Command completion - AWS Command Line Interface

Command completion

On Unix-like systems, the AWS Command Line Interface (AWS CLI) includes a command-completion feature that enables you to use the Tab key to complete a partially entered command. On most systems, this feature isn't automatically installed, so you need to configure it manually.

How it works

When you partially enter a command, parameter, or option, the command-completion feature either automatically completes your command or displays a suggested list of commands. To prompt command completion, you partially enter in a command and press Tab.

The following examples show different ways that you can use command completion:

  • Partially enter a command and press Tab to display a suggested list of commands.

    $ aws dynamodb dTAB datapipeline deploy dlm dynamodb datasync devicefarm dms dynamodbstreams dax directconnect docdb ddb discovery ds
  • Partially enter a parameter and press Tab to display a suggested list of parameters.

    $ aws dynamodb db delete-table --TAB --ca-bundle --endpoint-url --profile --cli-connect-timeout --generate-cli-skeleton --query --cli-input-json --no-paginate --region --cli-read-timeout --no-sign-request --table-name --color --no-verify-ssl --version --debug --output
  • Enter a parameter and press Tab to display a suggested list of resource values. This feature is available only in the AWS CLI version 2.

    $ aws dynamodb db delete-table --table-name TAB Table 1 Table 2 Table 3

Configuring command completion

To configure command completion, you must have two pieces of information: the name of the shell you're using and the location of the aws_completer script.

Amazon Linux

Command completion is automatically configured and enabled by default on Amazon EC2 instances that run Amazon Linux.

Identify your shell

To identify which shell you're using, you can use one of the following commands.

echo $SHELL – Displays the shell's program file name. This usually matches the name of the in-use shell, unless you launched a different shell after logging in.

$ echo $SHELL /bin/bash

ps – Displays the processes running for the current user. One of them is the shell.

$ ps PID TTY TIME CMD 2148 pts/1 00:00:00 bash 8756 pts/1 00:00:00 ps

Locate the AWS completer

The location of the AWS completer can vary depending on the installation method used.

Package Manager – Programs such as pip, yum, brew, and apt-get typically install the AWS completer (or a symlink to it) to a standard path location. In this case, the which command can locate the completer for you.

If you used pip without the --user command, you might see the following path.

$ which aws_completer /usr/local/aws/bin/aws_completer

If you used the --user parameter on the pip install command, you can typically find the completer in the local/bin folder under your $HOME folder.

$ which aws_completer /home/username/.local/bin/aws_completer

Bundled Installer – If you used the bundled installer per the instructions in the previous section, the AWS completer is located in the bin subfolder of the installation directory.

$ ls /usr/local/aws/bin activate activate.csh aws aws.cmd aws_completer ...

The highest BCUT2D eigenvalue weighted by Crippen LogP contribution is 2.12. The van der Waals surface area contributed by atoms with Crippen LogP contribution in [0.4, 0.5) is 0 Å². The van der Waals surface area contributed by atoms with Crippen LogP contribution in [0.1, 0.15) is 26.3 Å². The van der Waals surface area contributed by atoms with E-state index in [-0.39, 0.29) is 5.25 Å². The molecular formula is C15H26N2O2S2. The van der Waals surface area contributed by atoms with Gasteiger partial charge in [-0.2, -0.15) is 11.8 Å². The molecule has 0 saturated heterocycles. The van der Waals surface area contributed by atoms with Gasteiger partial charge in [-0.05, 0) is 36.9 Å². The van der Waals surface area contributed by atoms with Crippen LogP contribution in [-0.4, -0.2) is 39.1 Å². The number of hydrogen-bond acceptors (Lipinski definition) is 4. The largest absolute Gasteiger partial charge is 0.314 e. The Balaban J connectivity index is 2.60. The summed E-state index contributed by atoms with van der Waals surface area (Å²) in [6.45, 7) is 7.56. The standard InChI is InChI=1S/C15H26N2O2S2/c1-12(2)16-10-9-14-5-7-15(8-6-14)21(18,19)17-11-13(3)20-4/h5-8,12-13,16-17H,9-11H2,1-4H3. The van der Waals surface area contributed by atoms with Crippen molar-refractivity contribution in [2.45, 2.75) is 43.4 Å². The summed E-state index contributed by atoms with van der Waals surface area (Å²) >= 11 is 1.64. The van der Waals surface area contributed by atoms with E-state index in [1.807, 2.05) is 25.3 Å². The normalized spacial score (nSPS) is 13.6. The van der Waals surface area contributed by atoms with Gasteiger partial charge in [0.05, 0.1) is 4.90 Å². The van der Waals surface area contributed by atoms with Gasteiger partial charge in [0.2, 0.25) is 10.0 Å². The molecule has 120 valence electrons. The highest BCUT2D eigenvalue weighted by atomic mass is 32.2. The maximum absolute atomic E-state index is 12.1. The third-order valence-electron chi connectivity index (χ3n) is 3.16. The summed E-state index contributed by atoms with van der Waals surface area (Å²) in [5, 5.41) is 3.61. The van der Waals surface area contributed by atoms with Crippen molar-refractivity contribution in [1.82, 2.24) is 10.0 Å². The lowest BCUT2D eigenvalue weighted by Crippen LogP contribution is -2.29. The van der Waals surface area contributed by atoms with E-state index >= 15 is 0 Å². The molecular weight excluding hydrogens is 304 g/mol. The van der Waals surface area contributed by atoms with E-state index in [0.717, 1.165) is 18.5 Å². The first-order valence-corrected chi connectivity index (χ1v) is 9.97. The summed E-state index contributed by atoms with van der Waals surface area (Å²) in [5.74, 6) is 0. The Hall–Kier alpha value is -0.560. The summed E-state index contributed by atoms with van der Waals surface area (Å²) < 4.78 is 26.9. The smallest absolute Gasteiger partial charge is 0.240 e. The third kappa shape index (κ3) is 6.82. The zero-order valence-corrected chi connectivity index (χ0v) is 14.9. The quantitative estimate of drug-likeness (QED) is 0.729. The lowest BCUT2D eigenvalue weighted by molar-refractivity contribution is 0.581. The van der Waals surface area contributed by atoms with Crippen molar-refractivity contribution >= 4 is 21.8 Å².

If all else fails, you can use find to search your entire file system for the AWS completer.

$ find / -name aws_completer /usr/local/aws/bin/aws_completer

Add the completer's folder to your path

For the AWS completer to work successfully, you must first add it to your computer's path.

  1. Find your shell's profile script in your user folder. If you're not sure which shell you have, run echo $SHELL.

    $ ls -a ~/ . .. .bash_logout .bash_profile .bashrc Desktop Documents Downloads
    • Bash.bash_profile, .profile, or .bash_login

    • Zsh.zshrc

    • Tcsh.tcshrc, .cshrc, or .login

  2. Add an export command at the end of your profile script that's similar to the following example. Replace /usr/local/aws/bin with the folder that you discovered in the previous section.

    export PATH=/usr/local/aws/bin:$PATH
  3. Reload the profile into the current session to put those changes into effect. Replace .bash_profile with the name of the shell script you discovered in the first section.

    $ source ~/.bash_profile

Enable command completion

To enable command completion, run the command for the shell that you're using. You can add the command to your shell's RC file to run it each time you open a new shell. In each command, replace the path /usr/local/aws/bin with the one found on your system in the previous section.

  • bash – Use the built-in command complete.

    $ complete -C '/usr/local/aws/bin/aws_completer' aws

    Add the command to ~/.bashrc to run it each time you open a new shell. Your ~/.bash_profile should source ~/.bashrc to ensure that the command is also run in login shells.

  • zsh – To run command completion, you need to run bashcompinit by adding the following autoload line at the end of your ~/.zshrc profile script.

    $ autoload bashcompinit && bashcompinit

    To enable command completion, use the built-in command complete.

    $ complete -C '/usr/local/aws/bin/aws_completer' aws

    Add the command to ~/.zshrc to run it each time you open a new shell.

  • tcsh – Complete for tcsh takes a word type and pattern to define the completion behavior.

    > complete aws 'p/*/`aws_completer`/'

    Add the command to ~/.tschrc to run it each time you open a new shell.

Test Command Completion

After enabling command completion, enter a partial command and press Tab to see the available commands.

$ aws sTAB s3 ses sqs sts swf s3api sns storagegateway support